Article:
Rocket stove

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A small manufactured rocket cooking stove
Construction base of a rocket stove (L-tube) DIY - Timelapse.
Rocket stove Type: L-Tube
A rocket stove
Rocket stove Type: L-Tube
Rocket stove illustration

A rocket stove is an efficient and hot burning stove using small-diameter wood fuel.[1][2] Fuel is burned in a simple combustion chamber containing an insulated vertical chimney, which ensures almost complete combustion prior to the flames reaching the cooking surface. Rocket stove designs are most often used for portable stoves for cooking but the design is also used for large fixed stoves in institutions, and to make rocket mass heaters for heating.[3]

In field tests in India, rocket stoves used 18 to 35 percent less fuel compared to the traditional stoves and reduced fuel used 39-47 percent compared to the simple traditional open three-stone fire, as well as a large reduction in emissions.[4]

History[edit]

A precursor to the rocket stove was the argand lamp, which was patented in 1780. This was a major development of the traditional oil lamp, which introduced a glass chimney above the flame to increase air-flow. As well as being used for lighting, this design was also used for cooking and heating water due to its "affording much the strongest heat without smoke".[5]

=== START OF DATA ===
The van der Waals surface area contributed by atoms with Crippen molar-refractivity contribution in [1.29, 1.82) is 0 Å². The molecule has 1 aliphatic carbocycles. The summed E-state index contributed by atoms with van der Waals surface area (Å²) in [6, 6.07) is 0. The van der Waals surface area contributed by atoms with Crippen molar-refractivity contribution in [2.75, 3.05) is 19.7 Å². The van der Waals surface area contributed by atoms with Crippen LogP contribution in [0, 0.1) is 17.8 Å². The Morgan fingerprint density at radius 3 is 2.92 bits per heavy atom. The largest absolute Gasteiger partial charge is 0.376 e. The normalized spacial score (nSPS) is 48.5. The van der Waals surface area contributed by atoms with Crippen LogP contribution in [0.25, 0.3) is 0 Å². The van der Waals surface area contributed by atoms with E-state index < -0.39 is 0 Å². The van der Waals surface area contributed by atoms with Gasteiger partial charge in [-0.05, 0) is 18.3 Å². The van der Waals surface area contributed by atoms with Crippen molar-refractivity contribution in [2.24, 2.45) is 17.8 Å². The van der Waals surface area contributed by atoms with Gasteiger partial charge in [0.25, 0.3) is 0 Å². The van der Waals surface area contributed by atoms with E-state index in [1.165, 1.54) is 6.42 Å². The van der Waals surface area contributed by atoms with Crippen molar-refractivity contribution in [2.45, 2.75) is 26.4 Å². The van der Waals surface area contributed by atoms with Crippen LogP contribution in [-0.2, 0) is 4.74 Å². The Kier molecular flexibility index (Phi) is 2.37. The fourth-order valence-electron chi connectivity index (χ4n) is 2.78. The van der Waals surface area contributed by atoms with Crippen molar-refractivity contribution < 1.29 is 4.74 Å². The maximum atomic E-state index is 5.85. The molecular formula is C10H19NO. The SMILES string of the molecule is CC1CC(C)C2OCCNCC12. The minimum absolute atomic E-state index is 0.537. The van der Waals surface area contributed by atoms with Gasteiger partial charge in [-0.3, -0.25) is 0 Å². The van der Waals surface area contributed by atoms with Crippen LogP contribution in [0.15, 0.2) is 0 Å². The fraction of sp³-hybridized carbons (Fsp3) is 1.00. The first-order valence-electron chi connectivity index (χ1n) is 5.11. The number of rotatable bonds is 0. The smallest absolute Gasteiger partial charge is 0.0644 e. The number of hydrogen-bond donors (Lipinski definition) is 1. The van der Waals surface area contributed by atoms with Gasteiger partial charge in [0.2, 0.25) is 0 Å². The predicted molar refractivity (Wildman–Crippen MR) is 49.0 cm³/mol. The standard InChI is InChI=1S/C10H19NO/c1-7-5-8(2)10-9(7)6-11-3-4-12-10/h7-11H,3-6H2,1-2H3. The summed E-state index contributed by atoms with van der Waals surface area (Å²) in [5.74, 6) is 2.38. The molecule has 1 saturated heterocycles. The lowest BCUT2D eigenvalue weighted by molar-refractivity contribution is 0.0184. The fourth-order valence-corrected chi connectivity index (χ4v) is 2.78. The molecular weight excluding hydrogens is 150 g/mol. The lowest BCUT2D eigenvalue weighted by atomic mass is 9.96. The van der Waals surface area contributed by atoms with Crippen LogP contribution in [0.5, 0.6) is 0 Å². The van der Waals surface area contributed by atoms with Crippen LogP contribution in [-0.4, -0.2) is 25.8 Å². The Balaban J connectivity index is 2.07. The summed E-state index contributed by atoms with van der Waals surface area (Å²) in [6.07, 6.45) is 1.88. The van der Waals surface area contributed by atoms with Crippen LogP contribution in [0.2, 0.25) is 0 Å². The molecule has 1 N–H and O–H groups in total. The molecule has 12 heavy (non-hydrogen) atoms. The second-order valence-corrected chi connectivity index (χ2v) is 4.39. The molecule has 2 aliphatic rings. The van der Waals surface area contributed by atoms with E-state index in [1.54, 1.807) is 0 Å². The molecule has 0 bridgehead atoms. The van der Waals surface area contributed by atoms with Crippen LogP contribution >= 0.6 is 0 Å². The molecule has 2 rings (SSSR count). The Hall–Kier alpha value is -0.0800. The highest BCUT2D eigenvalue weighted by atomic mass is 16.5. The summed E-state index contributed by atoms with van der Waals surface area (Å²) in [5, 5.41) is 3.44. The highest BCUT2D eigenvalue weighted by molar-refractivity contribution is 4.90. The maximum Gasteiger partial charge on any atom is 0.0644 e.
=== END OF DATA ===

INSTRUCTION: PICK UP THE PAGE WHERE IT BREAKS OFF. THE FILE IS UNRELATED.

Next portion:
Dr. Larry Winiarski, Technical Director of Aprovecho, began developing the Rocket Stove in 1980 based on a VITA stove, designed by Sam Baldwin, and re discovered the principles of the systems developed by the Romans in hypocaust heating and cooking systems.[6][7] TWP and AHDESA were winners at the Ashden Awards for Sustainable Energy in 2005 in the "Health and Welfare" category for their work in Honduras with the "Justa Stove", based on principles of the rocket stove.[8] Aprovecho were winners of the Special Africa Award at the Ashden Awards in 2006 for their work with rocket stoves for institutional cooking in Lesotho, Malawi, Uganda, Mozambique, Tanzania and Zambia.[9]

See also[edit]

References[edit]

  1. ^ "Building a rocket stove to heat up the house". MNN - Mother Nature Network. Retrieved 2016-02-23.
  2. ^ "Rocket Stove | Rocket Works". www.rocketworks.org. Retrieved 2016-02-22.
  3. ^ "Build a rocket stove for home heating". Retrieved 2016-02-23.
  4. ^ MacCarty, Nordica. "Assessing Cook Stove Performance: Field and Lab Studies of Three Rocket Stoves Comparing the Open Fire and Traditional Stoves in Tamil Nadu, India on Measures of Time to Cook, Fuel Use, Total Emissions, and Indoor Air Pollution". Archived from the original on 2015-12-01. Retrieved 2016-02-22.
  5. ^ An Encyclopędia of Domestic Economy: Comprising Such Subjects As Are Most Immediately Connected with Housekeeping. 1844. p. 841.
  6. ^ "History". Aprovecho. Retrieved 2009-04-13.
  7. ^ "Whole stoves". Aprovecho. Retrieved 2009-04-13.
  8. ^ "TWP and AHDESA / Fuel-efficient stoves for tortilla makers". Ashden. Retrieved 25 September 2018.
  9. ^ "Aprovecho Research Center and ProBEC / Efficient stoves for institutional cooking". Ashden. Retrieved 25 September 2018.

External links[edit]